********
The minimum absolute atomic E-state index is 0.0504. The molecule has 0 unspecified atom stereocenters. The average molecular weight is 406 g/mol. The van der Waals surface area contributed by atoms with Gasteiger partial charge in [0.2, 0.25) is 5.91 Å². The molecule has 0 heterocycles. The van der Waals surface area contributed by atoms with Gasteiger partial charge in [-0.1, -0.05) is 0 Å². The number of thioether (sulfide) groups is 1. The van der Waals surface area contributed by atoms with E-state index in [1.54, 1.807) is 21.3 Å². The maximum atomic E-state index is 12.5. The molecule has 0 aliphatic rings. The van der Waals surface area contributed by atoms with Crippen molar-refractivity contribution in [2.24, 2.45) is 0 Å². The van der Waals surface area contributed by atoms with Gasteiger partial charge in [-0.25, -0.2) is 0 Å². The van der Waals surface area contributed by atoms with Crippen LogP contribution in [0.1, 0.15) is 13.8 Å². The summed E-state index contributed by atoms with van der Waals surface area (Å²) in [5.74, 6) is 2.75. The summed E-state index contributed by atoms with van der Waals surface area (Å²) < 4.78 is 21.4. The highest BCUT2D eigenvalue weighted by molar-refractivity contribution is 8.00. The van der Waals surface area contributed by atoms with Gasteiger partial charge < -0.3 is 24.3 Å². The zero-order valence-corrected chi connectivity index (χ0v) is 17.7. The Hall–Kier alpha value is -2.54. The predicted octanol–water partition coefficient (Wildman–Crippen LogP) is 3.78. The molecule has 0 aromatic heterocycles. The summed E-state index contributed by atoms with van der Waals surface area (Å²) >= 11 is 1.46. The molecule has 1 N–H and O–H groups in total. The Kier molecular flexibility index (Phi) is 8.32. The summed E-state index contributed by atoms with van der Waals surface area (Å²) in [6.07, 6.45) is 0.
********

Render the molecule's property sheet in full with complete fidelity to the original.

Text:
The minimum absolute atomic E-state index is 0.0504. The molecule has 0 unspecified atom stereocenters. The average molecular weight is 406 g/mol. The van der Waals surface area contributed by atoms with Gasteiger partial charge in [0.2, 0.25) is 5.91 Å². The molecule has 0 heterocycles. The van der Waals surface area contributed by atoms with Gasteiger partial charge in [-0.1, -0.05) is 0 Å². The number of thioether (sulfide) groups is 1. The van der Waals surface area contributed by atoms with E-state index in [1.54, 1.807) is 21.3 Å². The maximum atomic E-state index is 12.5. The molecule has 0 aliphatic rings. The van der Waals surface area contributed by atoms with Crippen molar-refractivity contribution in [2.24, 2.45) is 0 Å². The van der Waals surface area contributed by atoms with Gasteiger partial charge in [-0.25, -0.2) is 0 Å². The van der Waals surface area contributed by atoms with Crippen LogP contribution in [0.1, 0.15) is 13.8 Å². The summed E-state index contributed by atoms with van der Waals surface area (Å²) in [5.74, 6) is 2.75. The summed E-state index contributed by atoms with van der Waals surface area (Å²) < 4.78 is 21.4. The highest BCUT2D eigenvalue weighted by molar-refractivity contribution is 8.00. The van der Waals surface area contributed by atoms with Gasteiger partial charge < -0.3 is 24.3 Å². The zero-order valence-corrected chi connectivity index (χ0v) is 17.7. The Hall–Kier alpha value is -2.54. The predicted octanol–water partition coefficient (Wildman–Crippen LogP) is 3.78. The molecule has 0 aromatic heterocycles. The summed E-state index contributed by atoms with van der Waals surface area (Å²) >= 11 is 1.46. The molecule has 1 N–H and O–H groups in total. The Kier molecular flexibility index (Phi) is 8.32. The summed E-state index contributed by atoms with van der Waals surface area (Å²) in [6.07, 6.45) is 0.